Q: More young girls are now prone to sexual harassment like the “Bois Locker Room” scandal recently. Where do you think we are going wrong as a society?

A: I’d like to answer this as a mother. Most parents don’t want their kids to trouble them so they hand over their mobiles and iPads to them. You don’t know what is going to pop up from where on these gadgets. You are so focussed on your own life that you don’t know what these kids are watching or doing. Kids don’t feel secure in their family environment; they see how women are treated in their family. Women are subjected to verbal, physical, sexual or mental abuse, and they see women keeping quiet and taking it, so they think it’s part and parcel of marital life. We might think small kids don’t understand this, but today’s kids understand matters far more than what we were in our childhood. We parents have to trust our children but keep an eye on what kind of friends they have, where they’re going, what they’re watching, etc. Any hint of change in behaviour or language, we need to probe into it and speak to them. That’s where we generally go wrong.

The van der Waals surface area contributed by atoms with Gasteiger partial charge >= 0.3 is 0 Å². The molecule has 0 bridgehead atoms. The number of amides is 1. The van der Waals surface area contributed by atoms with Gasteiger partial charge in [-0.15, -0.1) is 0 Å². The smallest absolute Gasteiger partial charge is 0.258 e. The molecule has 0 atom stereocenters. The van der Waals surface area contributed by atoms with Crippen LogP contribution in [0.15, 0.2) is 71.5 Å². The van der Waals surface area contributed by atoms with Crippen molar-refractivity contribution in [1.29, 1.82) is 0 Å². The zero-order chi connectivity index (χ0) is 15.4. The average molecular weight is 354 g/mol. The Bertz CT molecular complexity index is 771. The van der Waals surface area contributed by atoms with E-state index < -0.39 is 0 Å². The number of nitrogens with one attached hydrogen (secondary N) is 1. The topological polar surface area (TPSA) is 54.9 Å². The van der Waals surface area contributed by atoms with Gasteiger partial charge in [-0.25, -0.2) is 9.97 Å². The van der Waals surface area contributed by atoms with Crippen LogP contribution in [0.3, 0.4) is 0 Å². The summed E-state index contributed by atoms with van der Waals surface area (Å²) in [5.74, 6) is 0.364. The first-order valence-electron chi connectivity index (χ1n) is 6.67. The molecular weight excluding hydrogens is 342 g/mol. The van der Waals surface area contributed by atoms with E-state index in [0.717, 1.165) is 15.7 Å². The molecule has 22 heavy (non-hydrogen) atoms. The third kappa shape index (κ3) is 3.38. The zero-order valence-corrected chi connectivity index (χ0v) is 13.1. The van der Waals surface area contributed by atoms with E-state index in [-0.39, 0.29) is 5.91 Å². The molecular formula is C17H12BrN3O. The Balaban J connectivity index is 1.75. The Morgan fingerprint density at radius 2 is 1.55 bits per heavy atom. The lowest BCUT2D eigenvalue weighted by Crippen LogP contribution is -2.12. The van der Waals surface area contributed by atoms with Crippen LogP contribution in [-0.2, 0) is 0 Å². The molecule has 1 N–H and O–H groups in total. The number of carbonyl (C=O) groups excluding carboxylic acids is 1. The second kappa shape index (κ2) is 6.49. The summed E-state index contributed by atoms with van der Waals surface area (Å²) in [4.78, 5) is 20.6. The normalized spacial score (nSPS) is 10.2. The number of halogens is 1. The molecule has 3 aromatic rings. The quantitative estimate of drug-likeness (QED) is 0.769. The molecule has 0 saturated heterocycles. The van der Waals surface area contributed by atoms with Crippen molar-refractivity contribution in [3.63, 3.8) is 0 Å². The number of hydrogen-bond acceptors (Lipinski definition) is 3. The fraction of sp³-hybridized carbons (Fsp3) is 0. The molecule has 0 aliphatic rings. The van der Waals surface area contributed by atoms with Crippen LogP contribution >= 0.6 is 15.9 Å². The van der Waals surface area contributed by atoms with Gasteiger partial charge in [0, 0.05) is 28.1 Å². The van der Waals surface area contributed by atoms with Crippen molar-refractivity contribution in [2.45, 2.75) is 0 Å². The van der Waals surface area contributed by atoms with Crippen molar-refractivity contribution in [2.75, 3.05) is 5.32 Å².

Q: Last year, you made a statement at an event, saying men don’t know what women want.

A: True, very true (laughs). None knows what a woman wants. There’s a mystery to a woman. My husband knows me well for the last 25 years but there’s a mystery to me which I like to keep to myself. Men definitely don’t know what women want — only we know what we want. Unless we keep some part of ourselves a mystery, then men will stop trying to read us and lose interest in women.

Q: Lastly, how do you manage to successfully handle your numerous roles as a wife, mom, politician, actor and producer?

A: Very simple formula — if there is a will, there is a way (smiles).